Number of Classrooms Flagged for WTR Erasures 


34 


5 


Number of Teachers Flagged for WTR Standard Deviations above 
3.0 (Number of Teachers Flagged in Multiple Subjects) 


18(13) 


3(2) 


Mean WTR Standard Deviations from State Norm 


8.4 


3.2 


High Flagged Standard Deviation 


26 


3.7 


Low Flagged Standard Deviation 


3.2 


3.0 



276 



B. Flagged Classrooms 



Teacher 




Stiuidsinl 




Test 


Dcvintion 


dKU win 


d ulS 
O x\_L' 


1 v. 31 ooiOJj 


dKUWIN 


M A 
IVl/v. 


1 f, 71QT1 1 77 




6 RD 


9. fn(\9S\A.\9.\ 


CI IT ■PT7PPFTJ 


6 MA 




DAVIS 


6 RD 




DAVIS 


6 LA 


d 4f.74I 5471 ^ 


T» A \/TV 
UAV 1^ 


A M A 


Li. 11 /UJ-'JJ 




A TJT) 

O lSXJ 






6 MA 


7 SHI 7174fi7 




7 RD 


3.569289253 


RAT T RTVTCFT? 


7 RD 




RAT T RTVNFR 


7 LA 


4 7841 16263 


RAT T RTVTxJVR 

Ljl .1.1. X\_l V 1 \ IY 


7 MA 


O.J AWU/JUVJ / 


CI AY 


7 MA 


5 4011343 52 


T F ON A R D 


TLA 


4.783422885 


T FfWATCTI 
1 ,VA JV\ r\i\\J 


7 MA 


1 S 043 H 1 674 


T74fj[Vf A<s 


7 MA 


15.43576822 


RAYNKS 


8 RD 


3.403346392 


BL-'UR 


8 RD 


3.526341592 


131 AIR 


8 MA 


16.55822821 


CARR 


8 RD 


5.197767678 


CARR 


8 MA 


4.679822562 


CHAPMAN 


8 RD 


4.738508K21 


CHAPMAN 


8 LA 


3.193839303 


CHAPMAN 


S MA 


5.173015929 


CRAWFORD 


8 RD 


4.004065578 


CRAWFORD 


8 MA 


14.15098834 


MUKONO 


8 MA 


5.567967465 


NUNN 


8 RD 


9.979282261 


NUNN 


8 MA 


9.18464465 


SAWYER 


8 RD 


8.23781398 


SAWYER 


8 MA 


4.527173489 


SMITH 


8 RD 


5.850408204 


SMITH 


8 MA 


5.219466222 



m. SUMMARY OF EVIDENCE 

A. Overview 

There are several facts which point to the conclusion that Turner Middle School was not 
managed to ensure that the 2009 CRCT results were accurately reported. 

First, the percentage of flagged classrooms is 54% for the 2009 CRCT. With state 
monitors present in 2010, the percentage of flagged classrooms dropped significantly from 54% 
to 9.3%. 

Second, of the approximately 1,800 non-APS schools in the state taking the 2009 CRCT, 
only four had a higher percentage of flagged classrooms than Turner Middle School. 

Third, of the 34 flagged classrooms at Turner Middle School, 22 (63% of the total) had 
standard deviations that exceeded five, and eight classrooms exceeded ten standard deviations. 
At five standard deviations, the probability that the number of erasures occurred without adult 
intervention, or cheating, is no better than one in a million. At ten standard deviations the 
probability is no better than one in a trillion. This signifies that the deviations from the state 



277 



mean were, for a number of classrooms, a strong indication of cheating on a broad scale at 
Turner Middle School. 

Fourth is the individual student wrong-to-right (WTR) erasure analysis. Of the WTR 
erasures 85% were produced by the flagged classrooms which account for only 54% of the total 
classrooms in the school. 

B. Testimony of Witnesses 

1. Mary Gordon (Teacher) 

Mary Gordon taught at Turner Middle School in 2009 and now teaches at Benjamin 
Carson. Gordon was given the common assessment test and an answer sheet one year and told to 
administer the test. She refiised to administer the tests and when she told her supervisors about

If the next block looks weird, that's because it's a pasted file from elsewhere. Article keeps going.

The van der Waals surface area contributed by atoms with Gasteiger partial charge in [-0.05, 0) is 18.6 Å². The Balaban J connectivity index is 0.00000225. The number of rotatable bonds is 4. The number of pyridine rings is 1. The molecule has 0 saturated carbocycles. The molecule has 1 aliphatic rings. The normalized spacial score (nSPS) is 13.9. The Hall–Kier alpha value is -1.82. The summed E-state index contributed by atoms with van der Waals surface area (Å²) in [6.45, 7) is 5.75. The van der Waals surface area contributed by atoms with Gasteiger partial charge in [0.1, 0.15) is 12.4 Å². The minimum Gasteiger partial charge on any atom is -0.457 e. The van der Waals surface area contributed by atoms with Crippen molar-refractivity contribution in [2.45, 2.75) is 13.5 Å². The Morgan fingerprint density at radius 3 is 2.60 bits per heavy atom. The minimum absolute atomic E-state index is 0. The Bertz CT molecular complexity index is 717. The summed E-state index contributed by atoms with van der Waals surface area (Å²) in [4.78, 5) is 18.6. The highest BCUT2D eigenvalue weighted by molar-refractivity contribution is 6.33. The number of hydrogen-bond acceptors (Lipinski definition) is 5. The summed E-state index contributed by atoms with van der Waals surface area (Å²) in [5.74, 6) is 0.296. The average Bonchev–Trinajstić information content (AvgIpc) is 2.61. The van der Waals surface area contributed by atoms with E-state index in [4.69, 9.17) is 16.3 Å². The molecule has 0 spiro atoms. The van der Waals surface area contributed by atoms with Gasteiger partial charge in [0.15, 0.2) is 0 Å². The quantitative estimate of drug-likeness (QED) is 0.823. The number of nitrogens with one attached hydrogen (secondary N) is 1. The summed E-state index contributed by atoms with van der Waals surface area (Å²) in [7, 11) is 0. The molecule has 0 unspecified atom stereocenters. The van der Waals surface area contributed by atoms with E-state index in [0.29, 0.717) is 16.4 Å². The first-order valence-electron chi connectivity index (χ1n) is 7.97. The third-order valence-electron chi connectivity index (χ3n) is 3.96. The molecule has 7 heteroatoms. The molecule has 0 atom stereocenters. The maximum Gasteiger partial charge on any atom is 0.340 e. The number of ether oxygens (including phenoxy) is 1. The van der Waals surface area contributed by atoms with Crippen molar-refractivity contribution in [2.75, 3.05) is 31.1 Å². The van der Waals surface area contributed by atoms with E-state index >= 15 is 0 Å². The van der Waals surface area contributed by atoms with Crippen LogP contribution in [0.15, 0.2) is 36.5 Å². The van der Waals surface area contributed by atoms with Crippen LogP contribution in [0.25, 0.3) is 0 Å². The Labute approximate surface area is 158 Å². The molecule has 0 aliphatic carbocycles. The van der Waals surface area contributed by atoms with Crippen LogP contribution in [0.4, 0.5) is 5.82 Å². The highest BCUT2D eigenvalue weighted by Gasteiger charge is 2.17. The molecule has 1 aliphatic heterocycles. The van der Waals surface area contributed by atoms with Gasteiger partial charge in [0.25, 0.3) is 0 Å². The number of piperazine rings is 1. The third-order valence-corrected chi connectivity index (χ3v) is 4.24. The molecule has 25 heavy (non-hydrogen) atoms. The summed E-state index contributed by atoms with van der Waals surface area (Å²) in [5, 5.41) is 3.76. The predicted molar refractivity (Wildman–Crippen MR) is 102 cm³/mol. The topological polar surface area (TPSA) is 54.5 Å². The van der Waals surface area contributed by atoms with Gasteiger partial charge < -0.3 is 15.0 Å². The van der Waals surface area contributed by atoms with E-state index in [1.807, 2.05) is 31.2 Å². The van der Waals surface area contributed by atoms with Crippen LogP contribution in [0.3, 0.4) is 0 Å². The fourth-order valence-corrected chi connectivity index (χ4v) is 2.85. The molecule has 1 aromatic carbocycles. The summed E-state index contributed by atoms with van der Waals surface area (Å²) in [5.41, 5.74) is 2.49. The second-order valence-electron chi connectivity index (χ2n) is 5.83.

the incident later, she was told that she misunderstood. She was told the assessment and 
accompanying answer sheet were meant to be "teaching tools," but Gordon said it was clear she 
was supposed to cheat. She was later placed on a PDP. 

C. Testimony of Individuals Implicated 

/. Karen Riggins-Taylor ( Principal) 

Principal Riggins-Taylor denied cheating but did not have an alternate explanation for the 
unusually high number of wrong-to-right erasures. She stated that she always made a point not 
to go into the halls or the classrooms during testing. She stayed in the main office. She did not 
have an explanation for why this was her practice. 

D. Other Ev i dence 

OIR investigated allegations of cheating at Turner in the spring of 2009. An anonymous 
complainant alleged that Principal Riggins-Taylor and other teachers cheated on the 2009 writing 
test. He or she also alleged that Principal Riggins-Taylor organized a group of teachers to cheat 
on the 2009 CRCT. 

APS hired Stan Williams to investigate the allegations. Williams found that the claims 
were unsubstantiated. 

IV. ANALYSIS OF EVIDENCE 

From all of the above, we believe that there is no other rational conclusion but that there 
was widespread cheating at Turner Middle School on the 2009 CRCT and that the principal 
should have known of this. 

Principal Riggins-Taylor failed in her ultimate responsibility for testing activities and for 
ensuring the ethical administration of, and proper security for the 2009 CRCT. It is our 
conclusion from the statistical data and the other evidence secured in the investigation that 
Principal Karen Riggins-Taylor failed to properly monitor the 2009 CRCT, and adequately 
supervise testing activities and test security. This resulted in, and she is responsible for, 



278 



falsifying, misrepresenting or erroneously reporting the results of the 2009 CRCT to the Georgia 
Department of Education. 



279 



WHITE ELEMENTARY SCHOOL 



1 890 Detroit Avenue Principal: Tamarah Larkin-Currie SRT- 4 Executive Director: Taraara Cotnian 

AtlaDta, Georgia 30314 Testing Coordinator: Kevin Wright 

T. INVESTIGATIVE SUMMARY